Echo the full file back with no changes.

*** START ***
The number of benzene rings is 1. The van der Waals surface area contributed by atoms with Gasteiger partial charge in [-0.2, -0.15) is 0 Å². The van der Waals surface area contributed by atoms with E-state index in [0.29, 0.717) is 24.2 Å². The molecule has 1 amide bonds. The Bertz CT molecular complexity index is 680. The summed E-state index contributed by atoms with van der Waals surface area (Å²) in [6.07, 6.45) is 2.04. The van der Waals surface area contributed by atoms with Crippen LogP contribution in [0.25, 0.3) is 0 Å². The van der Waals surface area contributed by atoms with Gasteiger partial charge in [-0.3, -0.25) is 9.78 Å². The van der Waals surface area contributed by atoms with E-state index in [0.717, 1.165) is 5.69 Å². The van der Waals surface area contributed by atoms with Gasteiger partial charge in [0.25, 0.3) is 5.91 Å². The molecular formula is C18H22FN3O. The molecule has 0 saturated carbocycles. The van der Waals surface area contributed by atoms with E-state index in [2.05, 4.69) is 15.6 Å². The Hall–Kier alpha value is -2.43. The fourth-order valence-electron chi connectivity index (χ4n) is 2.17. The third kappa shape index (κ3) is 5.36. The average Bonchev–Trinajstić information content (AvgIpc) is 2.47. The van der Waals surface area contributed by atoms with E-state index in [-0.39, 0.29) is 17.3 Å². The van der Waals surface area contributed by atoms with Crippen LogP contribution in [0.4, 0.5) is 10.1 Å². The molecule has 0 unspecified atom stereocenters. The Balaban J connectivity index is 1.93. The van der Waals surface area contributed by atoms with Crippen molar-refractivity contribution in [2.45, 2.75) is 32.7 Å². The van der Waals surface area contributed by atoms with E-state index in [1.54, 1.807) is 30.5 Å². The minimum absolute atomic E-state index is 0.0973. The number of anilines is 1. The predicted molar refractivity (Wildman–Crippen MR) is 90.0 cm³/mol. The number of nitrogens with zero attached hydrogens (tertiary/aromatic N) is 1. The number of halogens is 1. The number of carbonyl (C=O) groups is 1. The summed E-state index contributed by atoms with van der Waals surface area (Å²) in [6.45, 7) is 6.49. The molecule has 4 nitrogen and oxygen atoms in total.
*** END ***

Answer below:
The number of benzene rings is 1. The van der Waals surface area contributed by atoms with Gasteiger partial charge in [-0.2, -0.15) is 0 Å². The van der Waals surface area contributed by atoms with E-state index in [0.29, 0.717) is 24.2 Å². The molecule has 1 amide bonds. The Bertz CT molecular complexity index is 680. The summed E-state index contributed by atoms with van der Waals surface area (Å²) in [6.07, 6.45) is 2.04. The van der Waals surface area contributed by atoms with Crippen LogP contribution in [0.25, 0.3) is 0 Å². The van der Waals surface area contributed by atoms with Gasteiger partial charge in [-0.3, -0.25) is 9.78 Å². The van der Waals surface area contributed by atoms with E-state index in [0.717, 1.165) is 5.69 Å². The van der Waals surface area contributed by atoms with Gasteiger partial charge in [0.25, 0.3) is 5.91 Å². The molecular formula is C18H22FN3O. The molecule has 0 saturated carbocycles. The van der Waals surface area contributed by atoms with E-state index in [2.05, 4.69) is 15.6 Å². The Hall–Kier alpha value is -2.43. The fourth-order valence-electron chi connectivity index (χ4n) is 2.17. The third kappa shape index (κ3) is 5.36. The average Bonchev–Trinajstić information content (AvgIpc) is 2.47. The van der Waals surface area contributed by atoms with E-state index in [-0.39, 0.29) is 17.3 Å². The van der Waals surface area contributed by atoms with Crippen LogP contribution in [0.4, 0.5) is 10.1 Å². The molecule has 0 unspecified atom stereocenters. The Balaban J connectivity index is 1.93. The van der Waals surface area contributed by atoms with Crippen molar-refractivity contribution in [2.45, 2.75) is 32.7 Å². The van der Waals surface area contributed by atoms with E-state index in [1.54, 1.807) is 30.5 Å². The minimum absolute atomic E-state index is 0.0973. The number of anilines is 1. The predicted molar refractivity (Wildman–Crippen MR) is 90.0 cm³/mol. The number of nitrogens with zero attached hydrogens (tertiary/aromatic N) is 1. The number of halogens is 1. The number of carbonyl (C=O) groups is 1. The summed E-state index contributed by atoms with van der Waals surface area (Å²) in [6.45, 7) is 6.49. The molecule has 4 nitrogen and oxygen atoms in total.